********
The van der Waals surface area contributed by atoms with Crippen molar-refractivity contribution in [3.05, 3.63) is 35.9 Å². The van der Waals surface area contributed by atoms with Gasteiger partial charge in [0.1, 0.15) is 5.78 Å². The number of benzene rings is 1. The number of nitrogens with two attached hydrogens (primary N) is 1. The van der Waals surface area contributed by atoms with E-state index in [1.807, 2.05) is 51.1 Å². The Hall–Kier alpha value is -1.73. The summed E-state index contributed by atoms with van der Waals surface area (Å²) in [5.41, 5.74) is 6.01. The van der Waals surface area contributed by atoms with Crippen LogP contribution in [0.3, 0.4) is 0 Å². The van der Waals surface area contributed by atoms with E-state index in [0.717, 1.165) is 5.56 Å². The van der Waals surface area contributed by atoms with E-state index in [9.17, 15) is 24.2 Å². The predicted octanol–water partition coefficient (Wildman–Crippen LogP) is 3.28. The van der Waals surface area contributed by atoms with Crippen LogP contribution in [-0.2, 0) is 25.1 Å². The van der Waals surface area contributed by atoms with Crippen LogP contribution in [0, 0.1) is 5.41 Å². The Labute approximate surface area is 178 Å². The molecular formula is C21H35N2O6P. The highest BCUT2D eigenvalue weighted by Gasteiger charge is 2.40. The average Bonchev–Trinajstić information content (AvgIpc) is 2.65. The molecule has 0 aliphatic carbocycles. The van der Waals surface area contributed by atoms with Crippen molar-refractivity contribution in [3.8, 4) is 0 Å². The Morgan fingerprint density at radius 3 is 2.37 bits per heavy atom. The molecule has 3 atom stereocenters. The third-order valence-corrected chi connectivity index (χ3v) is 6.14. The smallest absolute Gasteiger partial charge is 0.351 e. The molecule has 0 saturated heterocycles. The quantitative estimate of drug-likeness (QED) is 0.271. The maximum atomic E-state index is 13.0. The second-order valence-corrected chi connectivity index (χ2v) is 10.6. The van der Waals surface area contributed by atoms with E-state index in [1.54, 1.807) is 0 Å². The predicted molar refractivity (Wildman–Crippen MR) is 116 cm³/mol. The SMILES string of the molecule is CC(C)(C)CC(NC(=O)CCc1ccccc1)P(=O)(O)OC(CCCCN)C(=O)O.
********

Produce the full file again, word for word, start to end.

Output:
The van der Waals surface area contributed by atoms with Crippen molar-refractivity contribution in [3.05, 3.63) is 35.9 Å². The van der Waals surface area contributed by atoms with Gasteiger partial charge in [0.1, 0.15) is 5.78 Å². The number of benzene rings is 1. The number of nitrogens with two attached hydrogens (primary N) is 1. The van der Waals surface area contributed by atoms with E-state index in [1.807, 2.05) is 51.1 Å². The Hall–Kier alpha value is -1.73. The summed E-state index contributed by atoms with van der Waals surface area (Å²) in [5.41, 5.74) is 6.01. The van der Waals surface area contributed by atoms with Crippen LogP contribution in [0.3, 0.4) is 0 Å². The van der Waals surface area contributed by atoms with E-state index in [0.717, 1.165) is 5.56 Å². The van der Waals surface area contributed by atoms with E-state index in [9.17, 15) is 24.2 Å². The predicted octanol–water partition coefficient (Wildman–Crippen LogP) is 3.28. The van der Waals surface area contributed by atoms with Crippen LogP contribution in [-0.2, 0) is 25.1 Å². The van der Waals surface area contributed by atoms with Crippen LogP contribution in [0, 0.1) is 5.41 Å². The Labute approximate surface area is 178 Å². The molecular formula is C21H35N2O6P. The highest BCUT2D eigenvalue weighted by Gasteiger charge is 2.40. The average Bonchev–Trinajstić information content (AvgIpc) is 2.65. The molecule has 0 aliphatic carbocycles. The van der Waals surface area contributed by atoms with Crippen molar-refractivity contribution in [3.8, 4) is 0 Å². The Morgan fingerprint density at radius 3 is 2.37 bits per heavy atom. The molecule has 3 atom stereocenters. The third-order valence-corrected chi connectivity index (χ3v) is 6.14. The smallest absolute Gasteiger partial charge is 0.351 e. The molecule has 0 saturated heterocycles. The quantitative estimate of drug-likeness (QED) is 0.271. The maximum atomic E-state index is 13.0. The second-order valence-corrected chi connectivity index (χ2v) is 10.6. The van der Waals surface area contributed by atoms with E-state index in [1.54, 1.807) is 0 Å². The predicted molar refractivity (Wildman–Crippen MR) is 116 cm³/mol. The SMILES string of the molecule is CC(C)(C)CC(NC(=O)CCc1ccccc1)P(=O)(O)OC(CCCCN)C(=O)O.